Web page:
When education does not address the subject of self, alongside all the other subjects it develops; it is incomplete. In the twenty first century, every child has the right to a Holistic Education. It does not take additional resources to provide for such an education. All it takes is a willingness from the teacher to listen. To listen to everything that is being said as one would listen to one’s own children. Not to judge, counsel, construct or protect, but to listen. We need to be sensitive to the fact that in acquiring a language and learning to use words children undergo enormous psychological unrest. Unless they are free to express themselves without fear of reprisal, they will not mature to understand the nature of this unrest. They may not be able to explain the nature of this unrest lucidly. Nevertheless given scope, it does begin to unravel as they come to grips with the difficulties involved in approximating the actual to an idea of it! So just to listen out of care, provides sufficient forum for this process to unravel; shedding light upon the nature of thoughts and consequently, of oneself. The child responds to such an opportunity by taking care of the rest of learning! Being aware that one is fundamentally responsible for learning all there is to learn about oneself is possibly the most liberating aspect of Holistic Education! Once the inquiry into self is under way, intelligence begins to flower. One becomes more and more sensitive to the pressures imposed upon the psyche by ones’ thoughts and words. One begins to notice the problem of divided loyalties; of wanting to be good and not bad, tall and not short. All these divisions surface during dialogues and discussions with one’s peers. It is fascinating for children simply because it is directly relevant to them. It is all about their views, their ideas and I have yet to meet a child who is not interested in their own views and exploring what life is all about!!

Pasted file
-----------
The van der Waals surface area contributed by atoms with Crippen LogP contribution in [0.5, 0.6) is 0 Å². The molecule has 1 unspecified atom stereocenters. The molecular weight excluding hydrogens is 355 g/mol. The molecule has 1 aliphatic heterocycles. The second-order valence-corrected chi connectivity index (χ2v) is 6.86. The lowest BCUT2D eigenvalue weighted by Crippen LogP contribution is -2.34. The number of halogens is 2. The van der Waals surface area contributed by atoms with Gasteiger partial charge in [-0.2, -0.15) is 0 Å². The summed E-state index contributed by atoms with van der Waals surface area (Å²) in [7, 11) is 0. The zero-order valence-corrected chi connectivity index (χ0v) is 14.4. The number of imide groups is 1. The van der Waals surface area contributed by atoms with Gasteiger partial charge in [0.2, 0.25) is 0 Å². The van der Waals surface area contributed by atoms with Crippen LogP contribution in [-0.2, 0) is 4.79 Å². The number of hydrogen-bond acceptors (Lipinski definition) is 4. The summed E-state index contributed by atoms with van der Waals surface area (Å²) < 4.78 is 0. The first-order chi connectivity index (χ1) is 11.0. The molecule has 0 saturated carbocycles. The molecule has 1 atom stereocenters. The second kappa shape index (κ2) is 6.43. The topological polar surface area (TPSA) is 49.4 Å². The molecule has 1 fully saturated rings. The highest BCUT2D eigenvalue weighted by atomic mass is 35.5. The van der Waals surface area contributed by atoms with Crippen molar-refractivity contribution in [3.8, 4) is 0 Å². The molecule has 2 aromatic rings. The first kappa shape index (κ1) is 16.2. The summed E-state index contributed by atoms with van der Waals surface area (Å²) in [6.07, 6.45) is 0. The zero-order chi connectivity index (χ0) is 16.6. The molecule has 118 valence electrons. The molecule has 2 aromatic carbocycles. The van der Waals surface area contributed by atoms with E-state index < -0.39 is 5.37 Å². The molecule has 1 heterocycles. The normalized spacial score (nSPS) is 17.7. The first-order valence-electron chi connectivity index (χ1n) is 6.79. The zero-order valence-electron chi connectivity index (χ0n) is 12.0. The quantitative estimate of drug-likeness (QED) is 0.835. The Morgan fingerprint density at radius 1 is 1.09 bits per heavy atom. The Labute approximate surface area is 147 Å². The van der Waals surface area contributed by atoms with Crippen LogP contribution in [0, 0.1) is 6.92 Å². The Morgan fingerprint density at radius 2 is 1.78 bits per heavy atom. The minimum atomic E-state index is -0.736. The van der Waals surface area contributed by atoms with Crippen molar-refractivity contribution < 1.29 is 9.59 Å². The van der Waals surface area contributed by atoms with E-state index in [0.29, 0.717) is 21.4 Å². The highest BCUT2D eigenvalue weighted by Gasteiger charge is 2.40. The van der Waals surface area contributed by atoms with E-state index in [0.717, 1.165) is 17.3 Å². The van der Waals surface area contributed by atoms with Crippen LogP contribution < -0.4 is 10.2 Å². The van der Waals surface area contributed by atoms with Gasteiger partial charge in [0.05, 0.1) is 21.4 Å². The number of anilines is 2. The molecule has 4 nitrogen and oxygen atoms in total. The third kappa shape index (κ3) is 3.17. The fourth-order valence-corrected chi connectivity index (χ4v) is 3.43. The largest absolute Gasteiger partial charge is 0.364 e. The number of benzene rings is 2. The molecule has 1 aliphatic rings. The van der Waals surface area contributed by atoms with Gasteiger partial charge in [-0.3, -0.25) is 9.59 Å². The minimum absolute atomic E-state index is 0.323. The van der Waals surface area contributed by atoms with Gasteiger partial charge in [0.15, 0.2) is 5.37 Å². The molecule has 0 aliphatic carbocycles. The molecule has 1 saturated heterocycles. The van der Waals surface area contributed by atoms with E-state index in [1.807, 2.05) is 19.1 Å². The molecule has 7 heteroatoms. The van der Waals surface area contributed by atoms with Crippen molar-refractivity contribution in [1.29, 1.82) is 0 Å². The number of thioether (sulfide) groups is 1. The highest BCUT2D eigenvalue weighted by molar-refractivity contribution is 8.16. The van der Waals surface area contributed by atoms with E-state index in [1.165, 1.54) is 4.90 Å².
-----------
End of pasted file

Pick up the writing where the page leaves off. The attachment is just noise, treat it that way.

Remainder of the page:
Holistic education, to me is not an unachievable thing. It wraps the child in an inquiry that safely delivers intelligence through the realm of words! But it requires a community committed to provide education to raise human beings to be capable of understanding and resolving the confusions and conflicts of daily life that leave us all so divided and fragmented around the globe. The nature of confusion and conflict comes under constant scrutiny throughout such an education. By capturing our interest in this area while we were all at school, Krishnamurti made certain that we would spend at least twelve years of our lives seriously considering the nature of our own thoughts and attending to all the divisions in our midst. We had the freedom and the environment to explore our thoughts and views seriously in the company of our peers. What we gathered from these interludes was largely up to us, depending on how willingly we participated in the discussions. You can’t ask for more from your teacher. What he did, he did remarkably well. His dedication to his work with the children at his schools is a real gift that we carry with us to this very day. Some of us open this gift while others take our time over it. That makes all the difference to the very end!

Geetha Waters
Springbrook 2005